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Ghost Robotics putting guns on robot dogs now

Quadrupedal robots are one of the most intriguing robotics developments in recent years.

They’re small, nimble, and can navigate environments that wheeled machines can’t. It was only a matter of time before someone put a gun on one.

The image above depicts a quadrupedal robot, a Ghost Robotics Vision 60, that has been outfitted with a custom gun by small-arms specialists Sword International.

The gun (dubbed the SPUR or “special purpose unmanned rifle”) appears to be designed to be mounted on a variety of robotic platforms.

It has a 30x optical zoom, a thermal camera for targeting in the dark, and a 1,200-meter effective range.

It’s unclear whether Sword International or Ghost Robotics are currently selling this gun/robot combination. But, if they aren’t already, it appears they will be soon.

“The SWORD Defense Systems SPUR is the future of unmanned weapon systems, and that future is now,” says the marketing copy on Sword’s website.

The machine was unveiled for the first time earlier this week at the Association of the United States Army’s 2021 annual conference. The conference bills itself as a “landpower exposition and professional development forum,” and it will take place in Washington, DC, from October 11 to 13.

The details of Ghost and Sword’s collaboration are unknown, but Ghost’s quadrupedal robots are already being tested by the US military.

Ghost Robotics putting guns on robot dogs now
Image: Ghost Robotics

The 325th Security Forces Squadron at Tyndall Air Force Base in Florida was the first unit in the Department of Defense to use quadrupedal robots on a regular basis last year.

According to an interview with Ghost Robotics CEO Jiren Parikh, it uses them to patrol the base’s perimeter, navigating swampy areas that “aren’t desirable for human beings and vehicles.”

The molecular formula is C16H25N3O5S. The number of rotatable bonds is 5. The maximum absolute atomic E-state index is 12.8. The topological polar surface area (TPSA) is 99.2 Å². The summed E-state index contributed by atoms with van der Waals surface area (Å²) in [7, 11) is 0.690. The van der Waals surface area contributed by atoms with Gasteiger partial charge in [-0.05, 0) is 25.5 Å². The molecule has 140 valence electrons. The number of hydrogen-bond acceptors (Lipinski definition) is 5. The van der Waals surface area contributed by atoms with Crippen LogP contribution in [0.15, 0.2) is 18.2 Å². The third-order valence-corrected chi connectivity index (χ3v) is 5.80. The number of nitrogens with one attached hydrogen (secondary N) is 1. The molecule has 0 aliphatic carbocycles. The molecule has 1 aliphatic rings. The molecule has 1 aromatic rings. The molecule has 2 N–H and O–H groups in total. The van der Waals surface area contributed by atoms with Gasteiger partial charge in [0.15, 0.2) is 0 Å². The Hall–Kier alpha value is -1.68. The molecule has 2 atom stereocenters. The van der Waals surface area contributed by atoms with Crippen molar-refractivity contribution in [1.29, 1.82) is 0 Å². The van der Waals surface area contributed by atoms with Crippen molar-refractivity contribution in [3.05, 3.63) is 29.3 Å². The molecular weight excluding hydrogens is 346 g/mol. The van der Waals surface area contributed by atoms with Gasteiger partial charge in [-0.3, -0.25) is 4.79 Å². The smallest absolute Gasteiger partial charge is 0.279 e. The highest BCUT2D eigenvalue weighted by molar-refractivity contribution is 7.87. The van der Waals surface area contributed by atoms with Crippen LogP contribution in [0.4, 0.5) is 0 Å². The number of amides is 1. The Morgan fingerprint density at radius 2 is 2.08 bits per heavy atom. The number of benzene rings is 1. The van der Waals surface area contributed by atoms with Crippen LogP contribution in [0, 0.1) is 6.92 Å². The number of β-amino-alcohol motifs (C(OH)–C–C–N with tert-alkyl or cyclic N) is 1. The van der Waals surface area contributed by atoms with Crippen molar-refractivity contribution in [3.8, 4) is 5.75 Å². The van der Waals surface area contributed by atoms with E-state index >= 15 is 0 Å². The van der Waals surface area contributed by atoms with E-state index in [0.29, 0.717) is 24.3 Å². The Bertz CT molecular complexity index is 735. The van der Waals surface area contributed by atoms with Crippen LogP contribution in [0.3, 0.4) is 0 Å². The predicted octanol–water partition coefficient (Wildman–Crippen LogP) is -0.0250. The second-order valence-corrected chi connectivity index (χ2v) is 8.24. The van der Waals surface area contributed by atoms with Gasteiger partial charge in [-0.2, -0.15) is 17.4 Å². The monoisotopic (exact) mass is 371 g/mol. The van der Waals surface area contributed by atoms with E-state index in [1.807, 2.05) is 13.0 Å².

Although reconnaissance is one of the most obvious applications for robot dogs, manufacturers are gradually experimenting with different payloads.

The machines could be used as mobile cell towers, to defuse bombs, or to detect chemical, biological, radiological, and nuclear matter, in addition to providing remote video and mapping (otherwise known as CBRN).

Boston Dynamics, the most well-known manufacturer of quadrupedal robots and the creators of Spot, has a strict anti-weaponization policy.

Other manufacturers, it appears, are less picky. After all, plenty of companies already sell unmanned gun platforms with tank treads or wheels, so adding the same basic kit to legged machines shouldn’t be too difficult.

The more pressing question is how these robots will be deployed in the future, and what level of supervision will be required when they begin firing lethal rounds at humans.

Experts have been warning for some time about the slow rise in the use of “killer robots” (officially known as lethal autonomous weapon systems, or LAWS), and official US policy does not prohibit their development or deployment.

Many groups are campaigning for a preemptive ban on such systems, but it appears that companies will continue to build what is possible in the meantime. And that includes arming robot dogs.

Image: Sword International

The Verge News

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